I’ll spare you another story about having bug. I think y’all know that tale pretty well now.  So we’ll jump ahead.. talk about what it’s like for me now after 20 months of being her mother.  

I think of myself now as two people. Before and after Landon. My purpose in this life feels very specific. Giving of myself to her and giving of myself to others through her. She is the greatest gift in my life. We all say this about our children, but I really feel this overwhelming sense of honor when I look at her.  The profound statement that I’m her mother for a reason, rings true daily. It’s this very specific role of advocate & champion of her needs that fills my heart with purpose and love. She’s made me a better person. Reminded me of my faith and made me live my life out loud for all to see. In doing this, I’m reminded that there are greater things in life that what was once important.  

What I’ve learned over the last six months, with what seems like challenge after challenge, is that SHE is everything. WE are everything. THIS FAMILY is everything. I’m here simply to do everything I possibly can to provide, protect, and push her to be her best self.  If that means working again full-time; if that means calling coordinators or doctors 10 times a week or day; if that means running at 6:30 am so I have the best mindset to be her mother… than I will.  And her sweet face, precious laugh, and wild spirit is my light in all of this.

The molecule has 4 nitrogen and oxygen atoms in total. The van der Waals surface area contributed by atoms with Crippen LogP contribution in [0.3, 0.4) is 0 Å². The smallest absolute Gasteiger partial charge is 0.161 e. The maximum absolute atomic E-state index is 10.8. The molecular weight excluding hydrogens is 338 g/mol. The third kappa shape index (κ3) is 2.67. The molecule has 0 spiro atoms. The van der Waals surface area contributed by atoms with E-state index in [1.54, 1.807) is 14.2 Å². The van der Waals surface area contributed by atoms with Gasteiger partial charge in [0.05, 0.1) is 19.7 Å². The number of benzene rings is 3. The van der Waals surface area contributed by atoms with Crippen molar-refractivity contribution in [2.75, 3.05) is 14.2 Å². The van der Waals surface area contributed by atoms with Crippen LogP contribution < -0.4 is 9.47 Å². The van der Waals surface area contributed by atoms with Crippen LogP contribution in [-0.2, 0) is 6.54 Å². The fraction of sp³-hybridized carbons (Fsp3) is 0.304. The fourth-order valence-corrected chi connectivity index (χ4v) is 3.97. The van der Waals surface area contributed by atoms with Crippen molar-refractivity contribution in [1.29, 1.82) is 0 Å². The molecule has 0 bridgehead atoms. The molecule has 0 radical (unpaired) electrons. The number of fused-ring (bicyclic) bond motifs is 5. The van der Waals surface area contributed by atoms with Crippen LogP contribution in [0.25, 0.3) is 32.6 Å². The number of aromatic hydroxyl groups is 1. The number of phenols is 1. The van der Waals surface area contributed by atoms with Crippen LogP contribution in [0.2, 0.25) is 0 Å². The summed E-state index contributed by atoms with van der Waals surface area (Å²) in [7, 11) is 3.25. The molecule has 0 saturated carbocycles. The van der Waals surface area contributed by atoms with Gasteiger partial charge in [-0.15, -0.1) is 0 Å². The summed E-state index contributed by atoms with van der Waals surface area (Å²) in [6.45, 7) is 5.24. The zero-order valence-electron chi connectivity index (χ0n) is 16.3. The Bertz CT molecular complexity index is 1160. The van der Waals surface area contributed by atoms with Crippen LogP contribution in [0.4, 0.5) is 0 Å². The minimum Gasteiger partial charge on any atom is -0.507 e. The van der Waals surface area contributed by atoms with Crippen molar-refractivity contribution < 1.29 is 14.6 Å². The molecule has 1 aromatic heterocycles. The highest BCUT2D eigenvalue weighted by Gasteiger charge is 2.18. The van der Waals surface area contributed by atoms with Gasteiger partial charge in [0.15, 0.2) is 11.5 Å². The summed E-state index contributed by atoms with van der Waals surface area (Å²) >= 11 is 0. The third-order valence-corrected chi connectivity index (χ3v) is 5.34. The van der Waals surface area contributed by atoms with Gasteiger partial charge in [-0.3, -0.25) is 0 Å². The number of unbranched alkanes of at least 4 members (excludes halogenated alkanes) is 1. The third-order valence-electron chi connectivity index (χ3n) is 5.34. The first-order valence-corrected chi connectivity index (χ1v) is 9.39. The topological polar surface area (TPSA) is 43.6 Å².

Happiest Mothers Day to all you wonderful mommas and mommas to be. 

XOXO,

Eloise

A lesson for the heart… on Valentine’s Day

Since my first post on this blog, it’s really just been my voice you’ve heard. My perspective.  When I shared her birth story – it was also one-sided. It’s been 17 months and I’ve never shared Bo’s story. Truth be told…and this will sound shocking to most… I didn’t know his story. It is almost absurd to admit- I had never asked what happened to him that day. And I didn’t know what made him so strong all the days after.